We all feel confident that this three hour investment in our students has ignited interest for many of our teens in 3D printing and design and will be a bridge to additional learning opportunities co-fostered by NHS and GCPL.  So what are our next steps from this initial day of ideation and immersion? What might those opportunities be?

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The Partnership

The partnership between NHS and GCPL was born out of an initial conversation between Michael and me when we realized very quickly that we have a shared interest in participatory learning and services.  Together we spearheaded an initial core team that includes ourselves, Chris, Steve, Events and Outreach Manager Amy Billings, my fellow NHS librarian Jen Lund, Robotics Team sponsor Joe Floyd, NHS LSTC (Local School Technology Coordinator) Victoria Dodd, and science teacher Alix Hardy. We’ve had a series of three meetings and numerous conversations since early December that have culminated in these first steps that we hope will lead to additional and organic work as we learn together and from our students.

Pilot 1: Beginning Small:

The first is a small -scale program between the public library and our Norcross HS Robotics Club. This will be a series of four visits to the club after school this spring with both staff from the public library and NHS Media Center participating/facilitating an hour or ninety-minute session of ideating, designing, doing, and learning.  The club will  use various software like Tinkercad to create objects on the 3D printer and participating club members will share their knowledge (existing and growing) with the library staff so we can together learn various software applications beyond the basic two we currently understand. This series is designed to be a learning opportunity for us as the librarians as much as the students.

Pilot 2:  Summer Maker Camp at the Public Library

Final details are still being fine tuned, but here is an overview of how we will scale the first pilot into a larger participatory experience:

  • Norcross HS Media Center will host  A “Tech Petting Zoo”  celebration and sharing day in the library with the 3D printer and Makey Makey kits to encourage students to participate in the upcoming Maker Camp. This event will be co-facilitated by NHS MC staff and GCPL staff; students who participated in the Robotics Club may also help facilitate during the day.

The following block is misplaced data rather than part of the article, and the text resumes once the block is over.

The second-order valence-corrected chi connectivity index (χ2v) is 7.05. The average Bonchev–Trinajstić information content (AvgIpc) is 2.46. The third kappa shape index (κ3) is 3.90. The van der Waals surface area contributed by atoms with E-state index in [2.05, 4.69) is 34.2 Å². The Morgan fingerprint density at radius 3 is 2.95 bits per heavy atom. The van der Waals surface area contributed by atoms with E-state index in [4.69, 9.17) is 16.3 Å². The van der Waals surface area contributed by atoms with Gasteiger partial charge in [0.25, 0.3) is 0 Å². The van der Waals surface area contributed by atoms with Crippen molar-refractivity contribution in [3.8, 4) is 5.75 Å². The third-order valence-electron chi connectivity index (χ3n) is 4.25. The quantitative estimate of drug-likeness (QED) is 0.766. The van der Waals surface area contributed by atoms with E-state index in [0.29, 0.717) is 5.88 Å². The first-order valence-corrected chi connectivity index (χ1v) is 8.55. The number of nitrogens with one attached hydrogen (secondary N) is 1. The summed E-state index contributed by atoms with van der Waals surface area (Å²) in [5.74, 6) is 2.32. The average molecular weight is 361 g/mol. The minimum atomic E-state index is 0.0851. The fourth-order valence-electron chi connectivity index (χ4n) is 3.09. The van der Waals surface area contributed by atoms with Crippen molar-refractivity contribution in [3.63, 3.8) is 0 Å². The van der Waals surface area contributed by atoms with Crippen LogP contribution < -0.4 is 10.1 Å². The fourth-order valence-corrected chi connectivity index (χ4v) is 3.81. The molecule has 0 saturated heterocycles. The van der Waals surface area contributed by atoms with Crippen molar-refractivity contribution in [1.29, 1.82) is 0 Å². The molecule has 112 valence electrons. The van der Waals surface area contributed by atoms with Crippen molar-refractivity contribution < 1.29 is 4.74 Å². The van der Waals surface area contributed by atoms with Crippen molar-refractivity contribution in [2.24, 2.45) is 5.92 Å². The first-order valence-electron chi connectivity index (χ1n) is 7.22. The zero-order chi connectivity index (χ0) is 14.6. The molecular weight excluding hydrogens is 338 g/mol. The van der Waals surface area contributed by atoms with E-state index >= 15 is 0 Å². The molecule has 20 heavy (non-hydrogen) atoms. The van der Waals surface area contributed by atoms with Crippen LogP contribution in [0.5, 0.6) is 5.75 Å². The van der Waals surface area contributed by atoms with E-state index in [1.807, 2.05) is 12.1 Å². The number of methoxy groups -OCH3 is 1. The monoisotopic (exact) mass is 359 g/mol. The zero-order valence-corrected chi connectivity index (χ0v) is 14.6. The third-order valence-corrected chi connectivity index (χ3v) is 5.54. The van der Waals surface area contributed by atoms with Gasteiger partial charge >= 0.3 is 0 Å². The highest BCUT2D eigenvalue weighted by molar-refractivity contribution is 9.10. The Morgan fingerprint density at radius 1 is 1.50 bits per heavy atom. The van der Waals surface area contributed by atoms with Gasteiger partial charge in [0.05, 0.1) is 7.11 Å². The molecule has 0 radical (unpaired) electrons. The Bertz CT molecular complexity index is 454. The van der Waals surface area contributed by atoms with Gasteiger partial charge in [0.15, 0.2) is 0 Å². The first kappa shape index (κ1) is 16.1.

• A four session Summer Maker Camp at the Peachtree Corners branch (Monday to Thursday) will take place in early June. Over these four days,  a mix of high school and library staff will introduce camp makers to the various software applications, offer training, and offer library resources (PCs, Chromebooks, etc) for the students to use, in-branch, in designing their objects. We would begin printing the objects in the final session.  Robotics Club members interesting in serving as co-mentors may also help facilitate during these four days.
  • The closing community event for participants, family, and friends, probably the following Monday or Tuesday, will be a celebration of learning and students will be recognized for their work and unique talents they’ve demonstrated.  
  • We hope to broadcast (via a live video feed) the actual printing of the objects and learning activities to share our learning with the larger community and perhaps even invite vetted experts to participate in the conversations for learning as we create and make.   Students will also help staff capture the experience through other forms of multimedia such as Instagram and Vine.

We are all excited by these seed ideas and cannot wait to see what grows from these collaborative learning opportunities.  While we see eBook creation/publishing, web design, and composing practices as future potential areas of partnership, we also are eager to see how student interests may inspire additional sustained projects.  We hope to work together as a team so that the learning spaces between the school library, classroom, and public library are seamless spheres of learning that overlap and inform each other in rich, robust, and equitable ways.  I think there is much potential for us to explore how we can frame our collaborative work through a lens of connected learning, and we all look forward to forging these pathways to many kinds of learning!